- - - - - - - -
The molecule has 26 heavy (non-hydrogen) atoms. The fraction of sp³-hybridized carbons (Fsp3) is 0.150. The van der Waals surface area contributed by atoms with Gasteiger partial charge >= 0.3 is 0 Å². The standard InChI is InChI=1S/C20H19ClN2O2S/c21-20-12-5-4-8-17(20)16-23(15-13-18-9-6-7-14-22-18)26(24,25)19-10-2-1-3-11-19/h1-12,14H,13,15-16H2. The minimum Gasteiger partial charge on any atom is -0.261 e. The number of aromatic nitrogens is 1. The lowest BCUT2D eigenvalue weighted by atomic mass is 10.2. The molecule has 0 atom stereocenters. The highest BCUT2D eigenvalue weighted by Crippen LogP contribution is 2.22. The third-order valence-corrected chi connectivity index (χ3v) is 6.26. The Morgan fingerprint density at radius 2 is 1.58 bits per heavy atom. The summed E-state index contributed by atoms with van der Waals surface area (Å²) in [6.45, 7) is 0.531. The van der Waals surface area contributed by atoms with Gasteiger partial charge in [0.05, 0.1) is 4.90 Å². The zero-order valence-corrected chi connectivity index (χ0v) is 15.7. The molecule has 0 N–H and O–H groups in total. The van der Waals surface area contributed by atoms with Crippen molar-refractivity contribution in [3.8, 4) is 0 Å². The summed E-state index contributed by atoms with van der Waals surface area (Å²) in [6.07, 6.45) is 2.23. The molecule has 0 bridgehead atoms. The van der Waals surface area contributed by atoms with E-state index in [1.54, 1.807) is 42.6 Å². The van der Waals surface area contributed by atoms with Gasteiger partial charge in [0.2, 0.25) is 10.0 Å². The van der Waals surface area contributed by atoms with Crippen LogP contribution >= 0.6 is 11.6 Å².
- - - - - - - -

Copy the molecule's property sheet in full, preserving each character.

The molecule has 26 heavy (non-hydrogen) atoms. The fraction of sp³-hybridized carbons (Fsp3) is 0.150. The van der Waals surface area contributed by atoms with Gasteiger partial charge >= 0.3 is 0 Å². The standard InChI is InChI=1S/C20H19ClN2O2S/c21-20-12-5-4-8-17(20)16-23(15-13-18-9-6-7-14-22-18)26(24,25)19-10-2-1-3-11-19/h1-12,14H,13,15-16H2. The minimum Gasteiger partial charge on any atom is -0.261 e. The number of aromatic nitrogens is 1. The lowest BCUT2D eigenvalue weighted by atomic mass is 10.2. The molecule has 0 atom stereocenters. The highest BCUT2D eigenvalue weighted by Crippen LogP contribution is 2.22. The third-order valence-corrected chi connectivity index (χ3v) is 6.26. The Morgan fingerprint density at radius 2 is 1.58 bits per heavy atom. The summed E-state index contributed by atoms with van der Waals surface area (Å²) in [6.45, 7) is 0.531. The van der Waals surface area contributed by atoms with Gasteiger partial charge in [0.05, 0.1) is 4.90 Å². The zero-order valence-corrected chi connectivity index (χ0v) is 15.7. The molecule has 0 N–H and O–H groups in total. The van der Waals surface area contributed by atoms with Crippen molar-refractivity contribution in [3.8, 4) is 0 Å². The summed E-state index contributed by atoms with van der Waals surface area (Å²) in [6.07, 6.45) is 2.23. The molecule has 0 bridgehead atoms. The van der Waals surface area contributed by atoms with E-state index in [1.54, 1.807) is 42.6 Å². The van der Waals surface area contributed by atoms with Gasteiger partial charge in [0.2, 0.25) is 10.0 Å². The van der Waals surface area contributed by atoms with Crippen LogP contribution >= 0.6 is 11.6 Å².